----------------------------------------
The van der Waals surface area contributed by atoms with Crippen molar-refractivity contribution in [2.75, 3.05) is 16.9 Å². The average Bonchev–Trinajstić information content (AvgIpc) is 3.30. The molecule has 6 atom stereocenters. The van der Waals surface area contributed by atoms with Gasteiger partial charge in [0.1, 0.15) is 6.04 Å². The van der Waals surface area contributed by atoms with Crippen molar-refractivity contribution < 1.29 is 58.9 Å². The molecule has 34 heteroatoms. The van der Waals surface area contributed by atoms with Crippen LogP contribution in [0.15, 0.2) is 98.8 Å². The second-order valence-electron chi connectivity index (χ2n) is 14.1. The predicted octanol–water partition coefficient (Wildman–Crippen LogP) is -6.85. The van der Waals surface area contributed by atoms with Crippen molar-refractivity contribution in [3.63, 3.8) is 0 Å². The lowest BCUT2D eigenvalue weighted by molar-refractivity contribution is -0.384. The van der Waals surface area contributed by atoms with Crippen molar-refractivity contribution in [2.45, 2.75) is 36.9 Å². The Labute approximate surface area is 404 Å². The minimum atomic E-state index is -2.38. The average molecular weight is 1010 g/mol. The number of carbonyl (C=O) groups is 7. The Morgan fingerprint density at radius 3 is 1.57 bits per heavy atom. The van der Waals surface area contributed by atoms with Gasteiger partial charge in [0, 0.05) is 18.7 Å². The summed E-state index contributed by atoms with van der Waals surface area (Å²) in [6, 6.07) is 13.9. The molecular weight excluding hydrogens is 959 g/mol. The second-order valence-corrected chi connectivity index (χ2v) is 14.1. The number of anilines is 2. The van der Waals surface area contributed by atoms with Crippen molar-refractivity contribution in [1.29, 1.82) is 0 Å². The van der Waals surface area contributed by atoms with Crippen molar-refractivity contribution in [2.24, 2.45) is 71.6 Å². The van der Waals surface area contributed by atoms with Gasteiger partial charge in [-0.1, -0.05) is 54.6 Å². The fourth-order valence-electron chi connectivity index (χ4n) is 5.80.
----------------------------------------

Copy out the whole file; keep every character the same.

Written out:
The van der Waals surface area contributed by atoms with Crippen molar-refractivity contribution in [2.75, 3.05) is 16.9 Å². The average Bonchev–Trinajstić information content (AvgIpc) is 3.30. The molecule has 6 atom stereocenters. The van der Waals surface area contributed by atoms with Gasteiger partial charge in [0.1, 0.15) is 6.04 Å². The van der Waals surface area contributed by atoms with Crippen molar-refractivity contribution < 1.29 is 58.9 Å². The molecule has 34 heteroatoms. The van der Waals surface area contributed by atoms with Crippen LogP contribution in [0.15, 0.2) is 98.8 Å². The second-order valence-electron chi connectivity index (χ2n) is 14.1. The predicted octanol–water partition coefficient (Wildman–Crippen LogP) is -6.85. The van der Waals surface area contributed by atoms with Crippen molar-refractivity contribution in [3.63, 3.8) is 0 Å². The lowest BCUT2D eigenvalue weighted by molar-refractivity contribution is -0.384. The van der Waals surface area contributed by atoms with Crippen molar-refractivity contribution in [2.45, 2.75) is 36.9 Å². The Labute approximate surface area is 404 Å². The minimum atomic E-state index is -2.38. The average molecular weight is 1010 g/mol. The number of carbonyl (C=O) groups is 7. The Morgan fingerprint density at radius 3 is 1.57 bits per heavy atom. The van der Waals surface area contributed by atoms with Gasteiger partial charge in [0, 0.05) is 18.7 Å². The summed E-state index contributed by atoms with van der Waals surface area (Å²) in [6, 6.07) is 13.9. The molecular weight excluding hydrogens is 959 g/mol. The second-order valence-corrected chi connectivity index (χ2v) is 14.1. The number of anilines is 2. The van der Waals surface area contributed by atoms with Crippen molar-refractivity contribution in [1.29, 1.82) is 0 Å². The van der Waals surface area contributed by atoms with Crippen molar-refractivity contribution in [2.24, 2.45) is 71.6 Å². The van der Waals surface area contributed by atoms with Gasteiger partial charge in [-0.1, -0.05) is 54.6 Å². The fourth-order valence-electron chi connectivity index (χ4n) is 5.80.